Chicago Blackhawks

Patrick Kane can lead Blackhawks toward finals with big Game 4

LOS ANGELES – About 10 minutes had passed since the start of Wednesday’s Blackhawks practice, and goaltender Corey Crawford was everything for everything.

Then came Patrick Kane flying down the right side of the ice.

Kane snapped a low wrist shot toward Crawford’s glove side. The Hawks’ goaltender kicked out his left leg to try to stop the puck, but the shot was too perfectly placed.

You’ve heard of empty-net goals? Well, this was an empty-building goal.

Now, Kane’s next task is to repeat that type of production in front of 18,000-plus fans and a national TV audience in Game 4 of the Western Conference finals. A win would give the Hawks a 3-1 series edge against the Los Angeles Kings, while a loss would even the best-of-seven series at 2-2 with both teams headed back to Chicago.

If any player can spark the Hawks’ offense and lift the team to victory, it’s Kane.

Then again, if any player can represent the Hawks’ struggles against a physical team, it’s Kane.

No wonder all eyes will be on No. 88 when he takes the ice for his first shift.

“We’re looking for a little more,” Hawks coach Joel Quenneville said in matter-of-fact fashion about his talented winger after practice.

Message sent. Message received.

Kane scored 23 goals in 47 regular-season games, but he has been limited to two goals in 15 playoff games. He has not scored since Game 3 of the Hawks’ second-round series against Detroit, and his scoring drought has spanned seven games and 24 shots on goal.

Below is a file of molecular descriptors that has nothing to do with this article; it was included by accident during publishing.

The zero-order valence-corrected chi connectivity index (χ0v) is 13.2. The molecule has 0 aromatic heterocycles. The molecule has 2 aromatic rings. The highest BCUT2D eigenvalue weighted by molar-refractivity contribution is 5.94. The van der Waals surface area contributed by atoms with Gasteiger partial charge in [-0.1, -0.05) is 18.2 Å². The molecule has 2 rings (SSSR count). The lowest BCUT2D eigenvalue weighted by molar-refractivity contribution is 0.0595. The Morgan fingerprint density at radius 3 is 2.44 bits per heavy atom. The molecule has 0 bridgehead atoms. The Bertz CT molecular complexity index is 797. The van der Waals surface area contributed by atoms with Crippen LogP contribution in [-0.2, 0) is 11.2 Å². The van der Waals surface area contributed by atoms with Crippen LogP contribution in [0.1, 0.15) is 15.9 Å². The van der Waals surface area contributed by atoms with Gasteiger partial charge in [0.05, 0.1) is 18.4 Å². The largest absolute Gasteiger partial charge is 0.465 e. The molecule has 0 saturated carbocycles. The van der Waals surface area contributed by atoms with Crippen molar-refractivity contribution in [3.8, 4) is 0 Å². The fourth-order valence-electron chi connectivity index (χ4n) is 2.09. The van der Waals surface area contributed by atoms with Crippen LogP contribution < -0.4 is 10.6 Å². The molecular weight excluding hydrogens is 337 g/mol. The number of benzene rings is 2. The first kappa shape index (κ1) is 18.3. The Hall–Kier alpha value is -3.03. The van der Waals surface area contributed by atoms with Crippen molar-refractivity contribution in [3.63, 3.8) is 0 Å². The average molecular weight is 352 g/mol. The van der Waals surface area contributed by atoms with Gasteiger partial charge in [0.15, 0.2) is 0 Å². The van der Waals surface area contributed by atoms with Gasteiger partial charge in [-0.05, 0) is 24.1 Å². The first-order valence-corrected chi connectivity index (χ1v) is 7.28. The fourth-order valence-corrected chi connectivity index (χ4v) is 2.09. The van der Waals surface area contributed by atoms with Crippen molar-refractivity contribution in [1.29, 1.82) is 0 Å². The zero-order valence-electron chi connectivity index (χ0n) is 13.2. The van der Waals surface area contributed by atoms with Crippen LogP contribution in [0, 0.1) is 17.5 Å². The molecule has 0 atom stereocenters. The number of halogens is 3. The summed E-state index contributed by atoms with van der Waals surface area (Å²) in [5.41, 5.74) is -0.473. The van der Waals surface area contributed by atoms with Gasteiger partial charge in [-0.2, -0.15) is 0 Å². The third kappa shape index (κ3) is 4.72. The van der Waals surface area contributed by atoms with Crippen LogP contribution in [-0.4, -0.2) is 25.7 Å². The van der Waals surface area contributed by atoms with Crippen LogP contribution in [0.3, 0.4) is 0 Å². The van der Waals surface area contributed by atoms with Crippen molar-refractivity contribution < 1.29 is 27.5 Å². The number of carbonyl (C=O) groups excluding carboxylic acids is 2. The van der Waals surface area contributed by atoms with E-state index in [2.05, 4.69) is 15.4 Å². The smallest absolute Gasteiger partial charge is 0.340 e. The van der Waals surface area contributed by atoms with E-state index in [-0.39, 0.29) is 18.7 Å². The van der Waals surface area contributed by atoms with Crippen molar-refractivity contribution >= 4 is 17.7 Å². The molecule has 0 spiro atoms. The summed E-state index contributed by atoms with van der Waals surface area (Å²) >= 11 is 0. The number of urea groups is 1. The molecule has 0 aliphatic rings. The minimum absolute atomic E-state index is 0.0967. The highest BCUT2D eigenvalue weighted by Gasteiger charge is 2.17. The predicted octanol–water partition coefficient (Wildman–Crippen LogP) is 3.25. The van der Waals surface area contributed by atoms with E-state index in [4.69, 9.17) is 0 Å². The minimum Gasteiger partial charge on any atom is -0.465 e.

Every player struggles now and then. But not usually Kane, and not usually like this.

“Maybe not the past few years,” said Kane, who scored 10 playoff goals during the Hawks’ title run in 2010. “I think this playoffs, for whatever reason, I don’t know why, it’s been happening. …

“For me, personally, I think it’s all about willpower and getting the puck and going to do it and having that mindset that you’re going to do it.”

Having that mindset is great.

What’s less certain is whether Kane has the body frame to do it.

A play in Game 3 illustrated how Kane (5-11, 181 pounds) has failed to measure up to the Kings.

Kane, blessed with the speed of a sports car and the hands of a surgeon, had the puck on his stick and wanted to tie the score late in the third period. The blue line marked 64 feet between Kane and the net, and plenty of room (seemingly) existed for Kane to zig, zag and zoom.

Then Kings forward Anze Kopitar (6-3, 225 pounds) rudely butted in Kane’s way and ripped loose the puck. Kane finished the game with a minus-1 rating and two shots on goal in 24 shifts.

Still, Kane insists that he can snap his slump and come up big.

“It’s not all of a sudden that I’m a bad player,” Kane said. “It just doesn’t happen like that. I had a good regular season, and I’m still a good player in this league and can make plays.

“It’s something I’ve just got to go out and do. I can’t take no for an answer.”

• Northwest Herald sports columnist Tom Musick can be reached at and on Twitter @tcmusick.

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